On Monday 24th April, Pearcedale Fire Brigade hosted a training exercise with neighbouring brigades from Casey and Westernport groups. Approximately 90 Volunteers from Tooradin Fire Brigade, Devon Meadows Fire Brigade, Warneet-Blind Bight Fire Brigade, Baxter Fire Brigade, Clyde Fire Brigade, Skye Fire Brigade, Somerville Fire Brigade and Tyabb Fire Brigade  got together at the local Pearcedale Football ground for a simulated training exercise.

As this was to be a large exercise, the surrounding streets had been notified of the event by way of Facebook posts and a letterbox drop. The residents were very supportive and many came out to watch as things unfolded.

With 19 appliances participating, we had Somerville Support providing the Staging Area Management, and Westernport Group provided the FOV (Forward Operational Vehicle) to assist with communications and to act as our VicFire Dispatch channel. The Casey Group FCV (Forward Control Vehicle) was used as an Operations Point throughout the exercise. Our local paramedics, Carmel and Kevin kindly provided us with the Ambulance at the Staging Area.

At approximately 7:15pm, the members of Pearcedale Fire Brigade were paged to the training scenario and advised of an “undefined fire” at Nathaniel Street. The street runs adjacent to a reserve known as the Colley Street Bushland Reserve. With simulated weather conditions and a spreading fire, Incident Controller Captain Alistair Errey called to “make tankers 10 and Ultralights 3”. The tankers were quickly dispatched from the Staging Area to the Colley Street Reserve and put to work getting water on to the fire and utilising the hydrants throughout the street.

Crews continued to attack the fire at the reserve as well as provide asset protection to the adjoining houses. Ultralights were directed to attend to spot fires in a nearby paddock. In-field support was also dispatched to the scene, with two Strike Team Leaders and a Sector Commander rounding up and managing the appliances. The Control Point was set up in a nearby parking lot allowing the Incident Controller and Operations to oversee and direct operations from a central location utilising the multiple radios and other facilities available on the Casey FCV. With fireground channels established, the FOV continued to monitor radio traffic and play the part of VicFire Dispatch.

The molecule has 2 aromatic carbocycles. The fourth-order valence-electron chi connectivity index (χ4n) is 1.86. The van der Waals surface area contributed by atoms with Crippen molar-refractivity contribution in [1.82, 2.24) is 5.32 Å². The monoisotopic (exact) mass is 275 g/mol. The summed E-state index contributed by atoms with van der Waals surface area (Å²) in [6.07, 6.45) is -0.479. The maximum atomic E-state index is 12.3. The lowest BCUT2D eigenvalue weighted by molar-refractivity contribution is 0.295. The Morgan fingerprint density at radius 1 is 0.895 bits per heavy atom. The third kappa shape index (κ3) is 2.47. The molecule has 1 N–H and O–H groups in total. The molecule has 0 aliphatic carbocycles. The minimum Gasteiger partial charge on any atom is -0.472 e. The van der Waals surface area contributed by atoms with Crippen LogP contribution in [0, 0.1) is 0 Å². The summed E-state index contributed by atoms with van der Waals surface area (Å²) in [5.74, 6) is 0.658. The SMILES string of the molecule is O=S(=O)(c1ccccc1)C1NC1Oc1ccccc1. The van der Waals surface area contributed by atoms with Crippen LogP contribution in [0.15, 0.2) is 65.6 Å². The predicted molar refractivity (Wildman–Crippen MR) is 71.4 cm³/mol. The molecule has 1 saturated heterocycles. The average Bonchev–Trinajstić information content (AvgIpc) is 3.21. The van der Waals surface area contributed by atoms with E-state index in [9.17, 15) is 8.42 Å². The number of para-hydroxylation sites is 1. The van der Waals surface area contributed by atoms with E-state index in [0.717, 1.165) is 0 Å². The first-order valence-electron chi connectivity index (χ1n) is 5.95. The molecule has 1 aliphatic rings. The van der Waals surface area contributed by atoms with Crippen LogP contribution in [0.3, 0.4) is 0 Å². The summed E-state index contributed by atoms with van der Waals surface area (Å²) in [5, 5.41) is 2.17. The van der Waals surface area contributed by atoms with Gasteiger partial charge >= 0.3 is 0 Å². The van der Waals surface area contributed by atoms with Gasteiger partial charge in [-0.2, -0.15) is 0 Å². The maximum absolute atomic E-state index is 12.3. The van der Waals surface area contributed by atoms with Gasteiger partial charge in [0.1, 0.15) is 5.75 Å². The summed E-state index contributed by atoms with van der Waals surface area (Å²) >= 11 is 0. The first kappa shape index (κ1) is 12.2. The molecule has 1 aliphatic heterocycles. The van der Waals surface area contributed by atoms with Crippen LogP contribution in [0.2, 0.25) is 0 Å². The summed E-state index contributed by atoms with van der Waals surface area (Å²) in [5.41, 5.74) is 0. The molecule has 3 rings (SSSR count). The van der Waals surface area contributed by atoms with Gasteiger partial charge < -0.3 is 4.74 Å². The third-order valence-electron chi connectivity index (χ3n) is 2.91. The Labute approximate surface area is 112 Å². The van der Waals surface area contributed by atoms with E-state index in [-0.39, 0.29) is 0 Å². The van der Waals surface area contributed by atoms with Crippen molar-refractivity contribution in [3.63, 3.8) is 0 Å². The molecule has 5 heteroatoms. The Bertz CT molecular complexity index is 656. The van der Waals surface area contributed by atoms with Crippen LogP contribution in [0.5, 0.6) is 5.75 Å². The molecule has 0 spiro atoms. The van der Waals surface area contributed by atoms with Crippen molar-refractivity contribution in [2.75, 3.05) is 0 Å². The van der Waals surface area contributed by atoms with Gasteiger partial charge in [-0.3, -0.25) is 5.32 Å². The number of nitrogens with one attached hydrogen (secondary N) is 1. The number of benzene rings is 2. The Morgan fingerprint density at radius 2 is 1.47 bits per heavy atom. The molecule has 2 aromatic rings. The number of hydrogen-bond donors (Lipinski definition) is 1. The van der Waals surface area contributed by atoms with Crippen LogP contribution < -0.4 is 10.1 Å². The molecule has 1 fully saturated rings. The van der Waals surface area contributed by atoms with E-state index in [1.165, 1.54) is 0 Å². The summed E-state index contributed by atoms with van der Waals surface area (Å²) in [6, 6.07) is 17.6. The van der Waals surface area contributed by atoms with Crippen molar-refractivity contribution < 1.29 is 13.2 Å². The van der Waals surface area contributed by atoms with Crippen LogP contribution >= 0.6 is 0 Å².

As part of the scenario, a firefighter sustained an ankle injury which required patient transport from the paddocks to the paramedics where he made a full (and remarkably quick) recovery. The simulated fires were brought under control quickly with no residential damage or injuries.




The training exercise helped to identify areas for improvement at escalating incidents within the district and provided a measure of how well the incident could be managed in the real world. One of the key identifiers was to determine how the mains water supply would cope with multiple appliances boosting in the one street. For those technically inclined, the pressure dropped from 550Kpa to around 150Kpa with 6 appliances boosting at once.


The simulation was also a good test of using the Casey Group’s “go forward” pre-plans and having them put into action. The initial call for “make tankers 10” automatically triggers the In Field response of pre-determined Strike Team Leaders, pencillers and drivers. Being able to form oncoming appliances into Strike Teams in the early stages of an incident makes operations a lot more manageable.

Feedback from crews has been extremely positive with everyone having a great evening learning or reinforcing fireground roles. A special thanks to our Training Officer, Chris Judd, for organising the evening and putting in such a huge amount of work to make it happen.

(Story and photos by Robyn Murphy)